The last act of the US Poker Open seems to be planned to allow one of the only six players in attendance to go in style.
Four of the six competitors hoped to not only win the $666,000 champion’s prize, but also a second trophy and $50,000 as champions of the festival’s points standings. Except for Justin Bonomo and Nick Petrangelo, the whole table.
Chipleader Justin Bonomo didn’t waste any time establishing his supremacy on an accessible table because to his large effective stack. Shortstacks were being cornered, and rerolling stacks were soon visible.
Chris Brewer was the first to attempt to improve his luck, making a standard SB defensive with an ace, which locks up majority of the high range on the button and retains at least 30% equity against the remainder, but Zamani was holding AA.
The most susceptible target was Dan Smith and his 21bb. A JJ vs. QQ scenario put him against Zamani, who lost the lead on the flop with a J but escaped Smith’s back-to-back with a runner-runner straight.
The event continued repeating itself, and this time it was Jeremy Ausmus who was the target. The November Nine, on the other hand, was able to wiggle away of his pursuers and return to the safety of the flock with a double. Ausmus’ short-stack strategy kept him alive until fourth-place finisher Justin Bonomo’s demise was confirmed.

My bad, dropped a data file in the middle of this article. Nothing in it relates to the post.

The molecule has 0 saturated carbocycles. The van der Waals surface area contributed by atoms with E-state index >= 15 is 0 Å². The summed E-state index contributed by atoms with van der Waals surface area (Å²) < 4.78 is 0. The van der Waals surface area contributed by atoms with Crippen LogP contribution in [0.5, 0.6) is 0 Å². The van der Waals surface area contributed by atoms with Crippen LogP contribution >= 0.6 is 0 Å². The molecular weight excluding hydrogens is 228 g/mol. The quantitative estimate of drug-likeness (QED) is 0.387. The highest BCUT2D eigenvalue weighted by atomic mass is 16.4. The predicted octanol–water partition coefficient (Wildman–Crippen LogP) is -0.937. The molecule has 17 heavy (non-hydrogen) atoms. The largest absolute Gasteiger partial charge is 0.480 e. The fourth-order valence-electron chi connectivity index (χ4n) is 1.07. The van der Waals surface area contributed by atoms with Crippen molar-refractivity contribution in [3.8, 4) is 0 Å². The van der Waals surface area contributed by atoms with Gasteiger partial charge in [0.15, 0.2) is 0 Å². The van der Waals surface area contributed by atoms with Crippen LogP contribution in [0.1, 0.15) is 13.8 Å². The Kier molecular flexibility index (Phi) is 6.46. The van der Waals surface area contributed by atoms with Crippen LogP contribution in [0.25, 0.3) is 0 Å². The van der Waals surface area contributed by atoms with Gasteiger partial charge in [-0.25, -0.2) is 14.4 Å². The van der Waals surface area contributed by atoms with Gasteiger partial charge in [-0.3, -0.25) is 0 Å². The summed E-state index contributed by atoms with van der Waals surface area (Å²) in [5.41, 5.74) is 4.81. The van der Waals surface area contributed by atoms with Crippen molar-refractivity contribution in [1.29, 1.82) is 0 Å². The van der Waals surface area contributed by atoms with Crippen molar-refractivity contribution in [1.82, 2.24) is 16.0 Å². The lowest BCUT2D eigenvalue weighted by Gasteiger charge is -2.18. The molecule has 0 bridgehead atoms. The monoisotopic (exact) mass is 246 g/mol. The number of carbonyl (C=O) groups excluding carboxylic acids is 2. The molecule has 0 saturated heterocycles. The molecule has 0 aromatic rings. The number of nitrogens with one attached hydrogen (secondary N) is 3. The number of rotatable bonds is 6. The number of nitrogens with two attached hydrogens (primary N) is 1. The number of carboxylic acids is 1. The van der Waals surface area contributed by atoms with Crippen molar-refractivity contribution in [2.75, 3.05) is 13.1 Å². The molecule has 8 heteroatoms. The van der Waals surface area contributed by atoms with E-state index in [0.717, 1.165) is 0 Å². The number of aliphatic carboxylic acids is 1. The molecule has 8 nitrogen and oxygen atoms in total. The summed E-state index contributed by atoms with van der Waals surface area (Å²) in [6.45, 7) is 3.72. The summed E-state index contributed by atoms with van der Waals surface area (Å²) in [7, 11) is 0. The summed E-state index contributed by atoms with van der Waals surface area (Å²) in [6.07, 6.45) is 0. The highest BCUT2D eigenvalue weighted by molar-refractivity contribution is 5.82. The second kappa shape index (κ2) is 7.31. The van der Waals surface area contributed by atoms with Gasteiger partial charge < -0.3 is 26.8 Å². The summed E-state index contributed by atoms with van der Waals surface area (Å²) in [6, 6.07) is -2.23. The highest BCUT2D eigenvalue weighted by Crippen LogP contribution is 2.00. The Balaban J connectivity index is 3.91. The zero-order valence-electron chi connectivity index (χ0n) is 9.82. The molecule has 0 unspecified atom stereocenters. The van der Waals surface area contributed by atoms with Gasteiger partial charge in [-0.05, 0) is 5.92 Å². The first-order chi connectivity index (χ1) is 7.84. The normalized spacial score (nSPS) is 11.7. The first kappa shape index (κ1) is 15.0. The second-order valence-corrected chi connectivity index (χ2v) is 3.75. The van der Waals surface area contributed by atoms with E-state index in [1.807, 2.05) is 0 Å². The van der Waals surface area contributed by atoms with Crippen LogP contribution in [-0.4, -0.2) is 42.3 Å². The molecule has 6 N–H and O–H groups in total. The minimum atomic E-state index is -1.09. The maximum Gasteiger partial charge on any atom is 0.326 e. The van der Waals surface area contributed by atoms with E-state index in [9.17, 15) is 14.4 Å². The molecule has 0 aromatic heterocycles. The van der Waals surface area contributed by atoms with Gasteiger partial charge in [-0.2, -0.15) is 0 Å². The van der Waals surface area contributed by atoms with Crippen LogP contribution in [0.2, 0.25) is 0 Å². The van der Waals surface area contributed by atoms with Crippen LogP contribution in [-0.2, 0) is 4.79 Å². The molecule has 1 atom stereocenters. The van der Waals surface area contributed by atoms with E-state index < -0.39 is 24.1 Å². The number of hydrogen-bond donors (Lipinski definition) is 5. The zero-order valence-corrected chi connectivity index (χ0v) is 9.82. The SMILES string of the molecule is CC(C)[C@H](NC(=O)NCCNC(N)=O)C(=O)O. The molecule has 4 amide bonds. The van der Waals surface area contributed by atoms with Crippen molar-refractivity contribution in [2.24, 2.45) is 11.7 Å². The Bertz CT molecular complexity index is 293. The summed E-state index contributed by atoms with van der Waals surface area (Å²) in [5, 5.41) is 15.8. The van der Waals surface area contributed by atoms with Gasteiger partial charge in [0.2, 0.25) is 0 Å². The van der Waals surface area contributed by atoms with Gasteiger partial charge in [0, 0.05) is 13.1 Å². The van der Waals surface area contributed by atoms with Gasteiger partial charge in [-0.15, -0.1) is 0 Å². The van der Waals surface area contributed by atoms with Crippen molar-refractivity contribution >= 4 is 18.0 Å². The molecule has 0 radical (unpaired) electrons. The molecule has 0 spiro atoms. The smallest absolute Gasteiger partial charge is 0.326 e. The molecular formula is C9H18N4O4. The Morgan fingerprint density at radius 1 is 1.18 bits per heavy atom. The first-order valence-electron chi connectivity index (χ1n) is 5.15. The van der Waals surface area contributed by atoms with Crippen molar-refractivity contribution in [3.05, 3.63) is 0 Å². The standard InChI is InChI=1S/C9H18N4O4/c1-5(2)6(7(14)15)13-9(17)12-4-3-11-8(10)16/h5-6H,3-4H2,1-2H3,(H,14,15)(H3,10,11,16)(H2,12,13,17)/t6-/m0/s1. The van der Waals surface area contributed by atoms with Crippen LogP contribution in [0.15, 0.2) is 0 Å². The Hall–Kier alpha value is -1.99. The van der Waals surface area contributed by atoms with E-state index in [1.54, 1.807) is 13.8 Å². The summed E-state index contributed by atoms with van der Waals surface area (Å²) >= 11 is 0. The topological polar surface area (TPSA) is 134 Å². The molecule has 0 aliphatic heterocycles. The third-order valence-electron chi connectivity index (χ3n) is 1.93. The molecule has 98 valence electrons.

The leadership of the table had moved to Martin Zamani, the originator of all the eliminations, but he doubled his two opponents and the game continued for another hour. That did not affect the predictable outcome. At the following chance, the community aided Zamani, who ejected Ausmus and Petrangelo in that order, much to the dismay of Ren Lin, who had not earned the right to defend his first-place overall finish in person.
There will be no further events on the PokerGO Tour until the inaugural World Series of Poker High Roller on May 30.
Until then, the title of most outstanding player on the tour will go to Cary Katz, who surpassed the Spanish Lautaro Guerra by a mere 11 points with his latest USPO cash.